New Report Says Pharmacy Benefit Giant Obsessed with Secrecy, Involved in Pricing Schemes, Expanding Too Fast, Loaded with Debt and Overvalued
BENSALEM, Pa., Dec. 1, 2010 /PRNewswire-USNewswire/ -- According to a new research report, Express Scripts, the second-largest pharmacy benefit management firm in the country, is alienating clients by engaging in pricing schemes, handling personal data carelessly, expanding so fast the company may be overvalued, and is so loaded with debt its liquidity may be in danger. The report was issued by SEIU Healthcare Pennsylvania, which has 22,000 members including almost 1,000 members employed by Express Scripts, Inc. (ESI) [NASDAQ: ESRX].
Express Scripts, racked up profits of $1.7 billion last year while processing 449 million prescriptions -- 12 percent of all prescriptions filled in the United States. Nevertheless the company is demanding draconian concessions and threatening to close two of its facilities in suburban Philadelphia if the workers don't agree to the concessions by mid-December. The closures would put an estimated 1,000 workers out of jobs in this hard-hit community just before Christmas. As a result, the union is marshaling support from community and union allies, and urging the company's customers and investors to demand the company change its reckless practices.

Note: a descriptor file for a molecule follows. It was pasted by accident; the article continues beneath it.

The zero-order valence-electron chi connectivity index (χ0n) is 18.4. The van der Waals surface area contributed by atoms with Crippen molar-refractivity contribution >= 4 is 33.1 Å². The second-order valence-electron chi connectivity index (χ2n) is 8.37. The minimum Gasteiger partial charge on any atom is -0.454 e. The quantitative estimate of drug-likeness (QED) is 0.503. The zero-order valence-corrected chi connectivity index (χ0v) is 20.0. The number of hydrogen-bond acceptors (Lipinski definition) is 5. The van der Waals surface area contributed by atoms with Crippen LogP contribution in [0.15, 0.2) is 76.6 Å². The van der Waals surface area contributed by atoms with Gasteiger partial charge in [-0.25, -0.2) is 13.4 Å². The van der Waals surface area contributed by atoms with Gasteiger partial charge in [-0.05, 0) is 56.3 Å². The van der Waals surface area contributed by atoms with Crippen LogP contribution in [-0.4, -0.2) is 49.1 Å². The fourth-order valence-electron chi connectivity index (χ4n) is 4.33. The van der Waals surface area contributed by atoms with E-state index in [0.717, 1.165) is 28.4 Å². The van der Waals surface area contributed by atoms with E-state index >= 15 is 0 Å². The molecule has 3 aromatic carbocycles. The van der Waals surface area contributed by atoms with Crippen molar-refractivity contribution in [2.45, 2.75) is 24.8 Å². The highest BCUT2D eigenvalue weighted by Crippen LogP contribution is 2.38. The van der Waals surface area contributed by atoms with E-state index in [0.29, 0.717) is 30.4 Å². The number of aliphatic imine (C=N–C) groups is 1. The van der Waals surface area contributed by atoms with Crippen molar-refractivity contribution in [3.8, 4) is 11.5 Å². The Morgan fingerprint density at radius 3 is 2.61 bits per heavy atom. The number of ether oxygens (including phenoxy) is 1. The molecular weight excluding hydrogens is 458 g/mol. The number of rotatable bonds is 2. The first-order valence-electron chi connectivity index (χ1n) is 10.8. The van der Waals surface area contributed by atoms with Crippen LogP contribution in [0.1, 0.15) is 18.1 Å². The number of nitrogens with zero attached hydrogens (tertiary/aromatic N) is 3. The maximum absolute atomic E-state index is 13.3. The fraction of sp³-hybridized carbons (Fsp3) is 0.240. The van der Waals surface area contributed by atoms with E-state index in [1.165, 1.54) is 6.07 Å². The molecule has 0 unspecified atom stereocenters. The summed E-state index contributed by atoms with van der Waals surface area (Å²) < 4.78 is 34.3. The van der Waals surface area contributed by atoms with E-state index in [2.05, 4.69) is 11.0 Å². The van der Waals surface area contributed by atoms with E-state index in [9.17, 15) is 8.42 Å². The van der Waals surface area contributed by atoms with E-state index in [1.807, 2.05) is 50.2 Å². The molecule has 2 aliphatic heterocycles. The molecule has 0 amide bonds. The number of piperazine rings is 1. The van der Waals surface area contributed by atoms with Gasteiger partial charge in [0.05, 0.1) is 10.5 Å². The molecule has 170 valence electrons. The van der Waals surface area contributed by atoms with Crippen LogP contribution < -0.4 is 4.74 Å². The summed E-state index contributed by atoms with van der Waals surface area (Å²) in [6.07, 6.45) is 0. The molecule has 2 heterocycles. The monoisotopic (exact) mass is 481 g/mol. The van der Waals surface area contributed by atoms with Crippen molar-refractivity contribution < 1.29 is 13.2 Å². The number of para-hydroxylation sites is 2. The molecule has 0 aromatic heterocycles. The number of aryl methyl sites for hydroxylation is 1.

According to the report, the company's rapid expansion – its profits have grown 400 percent in the last decade – has caused "significant problems."
"Over the past ten years, a number of health plans and state governments have audited and sued ESI, claiming that the company systematically overcharges its clients, and ESI has paid out millions in settlements," the report says. "Shareholders sued ESI and its directors, alleging that executive pay packages were inflated at their expense."
According to the Wall Street Journal's CEO Compensation Study for 2009, ESI CEO George Paz's $10.4 million in direct compensation ranked him 127th out of 458 CEOs in the firms analyzed.
Today's report says the company's recent proposal to close its largest order processing plant in Bensalem "throws new light on the company's increasingly reckless behavior. The closure could threaten ESI's ability to fulfill its commitments to current customers, to pay its creditors, and to meet the demands of new accounts." ESI's creditors include Citibank, Credit Suisse, and J.P. Morgan.
A full copy of the report is available at www.ESIWorkersFightBack.com
SOURCE SEIU Healthcare Pennsylvania